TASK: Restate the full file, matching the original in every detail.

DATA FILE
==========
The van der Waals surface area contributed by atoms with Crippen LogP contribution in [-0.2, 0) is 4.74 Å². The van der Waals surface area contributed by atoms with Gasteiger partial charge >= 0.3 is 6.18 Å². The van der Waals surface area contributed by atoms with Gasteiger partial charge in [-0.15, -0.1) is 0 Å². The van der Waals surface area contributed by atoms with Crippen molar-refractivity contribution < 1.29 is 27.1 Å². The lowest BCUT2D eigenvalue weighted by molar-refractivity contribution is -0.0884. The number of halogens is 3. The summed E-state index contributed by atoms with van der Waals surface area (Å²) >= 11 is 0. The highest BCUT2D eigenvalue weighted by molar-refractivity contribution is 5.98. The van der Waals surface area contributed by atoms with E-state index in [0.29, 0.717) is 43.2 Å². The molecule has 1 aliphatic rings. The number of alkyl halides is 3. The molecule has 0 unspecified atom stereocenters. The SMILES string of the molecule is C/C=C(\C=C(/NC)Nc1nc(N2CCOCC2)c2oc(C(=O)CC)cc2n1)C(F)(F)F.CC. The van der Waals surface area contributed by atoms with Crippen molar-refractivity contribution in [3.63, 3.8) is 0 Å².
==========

The van der Waals surface area contributed by atoms with Crippen LogP contribution in [-0.2, 0) is 4.74 Å². The van der Waals surface area contributed by atoms with Gasteiger partial charge >= 0.3 is 6.18 Å². The van der Waals surface area contributed by atoms with Gasteiger partial charge in [-0.15, -0.1) is 0 Å². The van der Waals surface area contributed by atoms with Crippen molar-refractivity contribution < 1.29 is 27.1 Å². The lowest BCUT2D eigenvalue weighted by molar-refractivity contribution is -0.0884. The number of halogens is 3. The summed E-state index contributed by atoms with van der Waals surface area (Å²) >= 11 is 0. The highest BCUT2D eigenvalue weighted by molar-refractivity contribution is 5.98. The van der Waals surface area contributed by atoms with E-state index in [0.29, 0.717) is 43.2 Å². The molecule has 1 aliphatic rings. The number of alkyl halides is 3. The molecule has 0 unspecified atom stereocenters. The SMILES string of the molecule is C/C=C(\C=C(/NC)Nc1nc(N2CCOCC2)c2oc(C(=O)CC)cc2n1)C(F)(F)F.CC. The van der Waals surface area contributed by atoms with Crippen molar-refractivity contribution in [3.63, 3.8) is 0 Å².